“Uh, I have a confession to make. I should have given this to you right away, but . . .” He placed the weight of the loosely wrapped package in her hands.

“For me?” She flushed in surprise. Then she recognized the heft and feel, and heat filled her face for assuming it was a gift. “My sketchbook.” Amid her embarrassment, relief washed over her to have it returned. “How . . . where did you find it?”

Lord Beauchamp shook his head, an uncharacteristic flush creeping up his neck. “I’ve had it since Monday evening. Reginald found it, but I took it from him for safekeeping. I meant to get it to you sooner, but . . .”

Marjorie’s mouth parted. Three days? She was grateful to have it returned safely, but he had kept it three days? Another question made her breath stop. “Did you look at my drawings?”

He grimaced.

She tucked the book to her chest, closed her eyes, and sank into herself. He had seen her drawings. And worse—he did not seem to like them.

His boots crunched on gravel. “Remember we are friends.”

Surprised, she opened her eyes to see his worried expression.

“Reginald showed me the drawing you made of me and . . .”

She was sure her eyes could not widen more in shock. “And what?” she demanded, defenses rising.

“My likeness is by far and away the most unimaginative drawing in your book. I look rather grave.” Lord Beauchamp shook his head in exaggerated solemnity. “Not that I can blame you. I do not inspire much.”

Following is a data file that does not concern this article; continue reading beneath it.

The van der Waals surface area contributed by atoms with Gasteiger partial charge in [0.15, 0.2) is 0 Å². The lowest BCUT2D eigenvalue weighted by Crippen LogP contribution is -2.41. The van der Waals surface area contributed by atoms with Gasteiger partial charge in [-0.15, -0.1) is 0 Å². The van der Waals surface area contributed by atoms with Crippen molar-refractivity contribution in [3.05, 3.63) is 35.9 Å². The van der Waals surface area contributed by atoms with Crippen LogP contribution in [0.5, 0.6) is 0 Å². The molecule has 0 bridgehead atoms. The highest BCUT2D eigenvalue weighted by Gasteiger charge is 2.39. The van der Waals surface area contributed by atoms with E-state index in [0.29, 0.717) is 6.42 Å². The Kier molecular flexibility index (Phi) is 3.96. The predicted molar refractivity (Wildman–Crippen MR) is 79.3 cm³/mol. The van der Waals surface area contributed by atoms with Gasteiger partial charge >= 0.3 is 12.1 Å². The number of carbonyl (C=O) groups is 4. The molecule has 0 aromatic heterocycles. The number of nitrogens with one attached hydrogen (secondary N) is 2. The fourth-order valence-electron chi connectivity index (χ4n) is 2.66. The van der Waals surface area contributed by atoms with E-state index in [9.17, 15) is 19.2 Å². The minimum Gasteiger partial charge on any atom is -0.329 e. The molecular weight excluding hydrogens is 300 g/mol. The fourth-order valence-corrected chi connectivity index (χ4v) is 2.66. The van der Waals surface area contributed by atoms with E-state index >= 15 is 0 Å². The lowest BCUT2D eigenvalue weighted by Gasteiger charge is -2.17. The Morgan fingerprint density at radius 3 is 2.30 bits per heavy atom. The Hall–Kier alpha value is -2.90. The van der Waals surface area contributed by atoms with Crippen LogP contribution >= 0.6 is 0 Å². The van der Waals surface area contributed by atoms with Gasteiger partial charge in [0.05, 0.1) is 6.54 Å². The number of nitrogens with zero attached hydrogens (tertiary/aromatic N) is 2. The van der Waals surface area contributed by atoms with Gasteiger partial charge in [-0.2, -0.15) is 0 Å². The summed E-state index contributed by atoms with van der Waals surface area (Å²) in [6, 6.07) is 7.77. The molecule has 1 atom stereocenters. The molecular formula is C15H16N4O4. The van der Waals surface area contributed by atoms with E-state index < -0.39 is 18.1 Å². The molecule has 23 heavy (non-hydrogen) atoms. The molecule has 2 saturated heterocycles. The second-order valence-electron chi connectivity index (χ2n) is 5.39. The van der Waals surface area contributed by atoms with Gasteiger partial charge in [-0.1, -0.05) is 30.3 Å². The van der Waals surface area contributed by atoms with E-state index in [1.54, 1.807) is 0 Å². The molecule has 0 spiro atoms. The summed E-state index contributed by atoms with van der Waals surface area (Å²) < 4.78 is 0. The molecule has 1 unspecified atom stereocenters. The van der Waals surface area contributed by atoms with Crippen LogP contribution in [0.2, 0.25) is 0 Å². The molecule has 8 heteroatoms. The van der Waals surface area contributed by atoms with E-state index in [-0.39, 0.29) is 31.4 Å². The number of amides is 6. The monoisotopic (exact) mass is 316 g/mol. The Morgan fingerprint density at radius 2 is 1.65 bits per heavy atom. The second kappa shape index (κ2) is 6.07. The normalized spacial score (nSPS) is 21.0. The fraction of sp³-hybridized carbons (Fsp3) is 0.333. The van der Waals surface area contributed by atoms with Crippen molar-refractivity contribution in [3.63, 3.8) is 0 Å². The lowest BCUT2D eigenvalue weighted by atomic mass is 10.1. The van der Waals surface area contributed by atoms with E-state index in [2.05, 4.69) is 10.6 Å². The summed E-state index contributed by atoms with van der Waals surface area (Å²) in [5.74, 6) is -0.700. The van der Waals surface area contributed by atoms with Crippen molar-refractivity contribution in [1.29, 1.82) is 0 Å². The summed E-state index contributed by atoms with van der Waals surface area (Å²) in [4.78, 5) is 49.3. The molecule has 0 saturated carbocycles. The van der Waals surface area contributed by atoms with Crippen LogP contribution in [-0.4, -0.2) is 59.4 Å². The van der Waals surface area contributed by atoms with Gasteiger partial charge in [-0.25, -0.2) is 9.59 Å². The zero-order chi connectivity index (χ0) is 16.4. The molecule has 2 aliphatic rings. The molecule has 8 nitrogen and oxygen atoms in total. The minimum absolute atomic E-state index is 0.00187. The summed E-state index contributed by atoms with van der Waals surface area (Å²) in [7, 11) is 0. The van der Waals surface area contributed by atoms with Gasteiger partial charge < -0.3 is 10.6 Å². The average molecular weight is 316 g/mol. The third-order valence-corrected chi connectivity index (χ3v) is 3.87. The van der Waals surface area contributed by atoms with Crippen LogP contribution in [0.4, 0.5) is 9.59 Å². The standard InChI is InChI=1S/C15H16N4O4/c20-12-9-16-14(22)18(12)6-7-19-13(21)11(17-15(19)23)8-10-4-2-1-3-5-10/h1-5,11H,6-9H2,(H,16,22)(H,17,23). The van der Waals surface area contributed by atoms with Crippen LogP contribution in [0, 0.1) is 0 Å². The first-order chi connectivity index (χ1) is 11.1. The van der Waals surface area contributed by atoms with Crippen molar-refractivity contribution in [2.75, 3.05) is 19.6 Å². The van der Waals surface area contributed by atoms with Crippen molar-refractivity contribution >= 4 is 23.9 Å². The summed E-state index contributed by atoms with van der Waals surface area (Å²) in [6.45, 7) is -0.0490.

His self-deprecating humor broke the tension and she laughed.

“You are not too angry with me?” He tilted his head, awaiting her verdict.

“It depends. What did you think of my other drawings?” she asked, only partly teasing.

A smile stretched across his face, and the force of it stunned her. He did not appear grave now. “I adore your drawings. And the mind with the imagination and precision to craft them.”

Her heart beat erratically and the most pleasant sensation of warmth thrummed through her frame.

Whistling brought them both around to the approach of a gentleman.

“Mr. Wright,” Lord Beauchamp greeted the man Marjorie knew to be his solicitor.

Mr. Wright bowed to Marjorie. “Miss Fairchild, so good to see you again.”

“And you.”

Mr. Wright smiled a funny smile, as if he knew a secret and could not decide whether or not to share it. He glanced between Lord Beauchamp and her with a gleam in his eyes, and fiddled with the bag slung over his shoulder. “I have never seen you so relaxed, my lord. Miss Fairchild is a good influence.” Mr. Wright appraised Marjorie too long.

She reverted to her usual reserve. “You are too generous, Mr. Wright. Well, I must get out of the sun. Good day to the both of you. And I appreciate the return of this item, Lord Beauchamp.”

Lord Beauchamp’s mouth tipped in a smile. Marjorie shook her head as she walked away, wondering how she had ever noticed Reginald when Lord Beauchamp was around.

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Sara Cardon

Sara craves happily-ever-afters. She has four kids, a dog, and a true-blue husband. He laughs at her hero-crush on George Washington. She and her family are putting down roots near Dallas where there's plenty of wide-open sky, cattle, and sunshine. You can find her at saracardonwrites.com and fb.me/authorsaracardon.